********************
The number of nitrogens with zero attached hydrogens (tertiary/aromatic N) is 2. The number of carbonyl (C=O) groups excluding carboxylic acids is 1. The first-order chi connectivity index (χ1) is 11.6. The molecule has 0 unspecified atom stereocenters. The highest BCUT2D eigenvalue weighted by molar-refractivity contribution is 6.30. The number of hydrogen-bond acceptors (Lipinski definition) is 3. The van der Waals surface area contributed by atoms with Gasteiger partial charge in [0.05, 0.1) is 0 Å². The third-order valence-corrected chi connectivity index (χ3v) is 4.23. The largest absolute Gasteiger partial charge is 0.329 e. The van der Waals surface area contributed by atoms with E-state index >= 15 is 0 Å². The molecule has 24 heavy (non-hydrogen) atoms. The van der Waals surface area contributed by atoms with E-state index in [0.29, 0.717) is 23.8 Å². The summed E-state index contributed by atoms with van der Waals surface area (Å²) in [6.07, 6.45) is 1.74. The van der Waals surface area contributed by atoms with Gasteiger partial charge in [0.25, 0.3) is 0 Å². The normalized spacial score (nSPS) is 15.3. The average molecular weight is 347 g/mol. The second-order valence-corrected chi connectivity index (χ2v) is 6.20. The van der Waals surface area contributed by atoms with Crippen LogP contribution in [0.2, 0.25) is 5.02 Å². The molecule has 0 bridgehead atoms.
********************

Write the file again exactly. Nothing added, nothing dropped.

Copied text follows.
The number of nitrogens with zero attached hydrogens (tertiary/aromatic N) is 2. The number of carbonyl (C=O) groups excluding carboxylic acids is 1. The first-order chi connectivity index (χ1) is 11.6. The molecule has 0 unspecified atom stereocenters. The highest BCUT2D eigenvalue weighted by molar-refractivity contribution is 6.30. The number of hydrogen-bond acceptors (Lipinski definition) is 3. The van der Waals surface area contributed by atoms with Gasteiger partial charge in [0.05, 0.1) is 0 Å². The third-order valence-corrected chi connectivity index (χ3v) is 4.23. The largest absolute Gasteiger partial charge is 0.329 e. The van der Waals surface area contributed by atoms with E-state index >= 15 is 0 Å². The molecule has 24 heavy (non-hydrogen) atoms. The van der Waals surface area contributed by atoms with E-state index in [0.29, 0.717) is 23.8 Å². The summed E-state index contributed by atoms with van der Waals surface area (Å²) in [6.07, 6.45) is 1.74. The van der Waals surface area contributed by atoms with Gasteiger partial charge in [0.25, 0.3) is 0 Å². The normalized spacial score (nSPS) is 15.3. The average molecular weight is 347 g/mol. The second-order valence-corrected chi connectivity index (χ2v) is 6.20. The van der Waals surface area contributed by atoms with Crippen LogP contribution in [0.2, 0.25) is 5.02 Å². The molecule has 0 bridgehead atoms.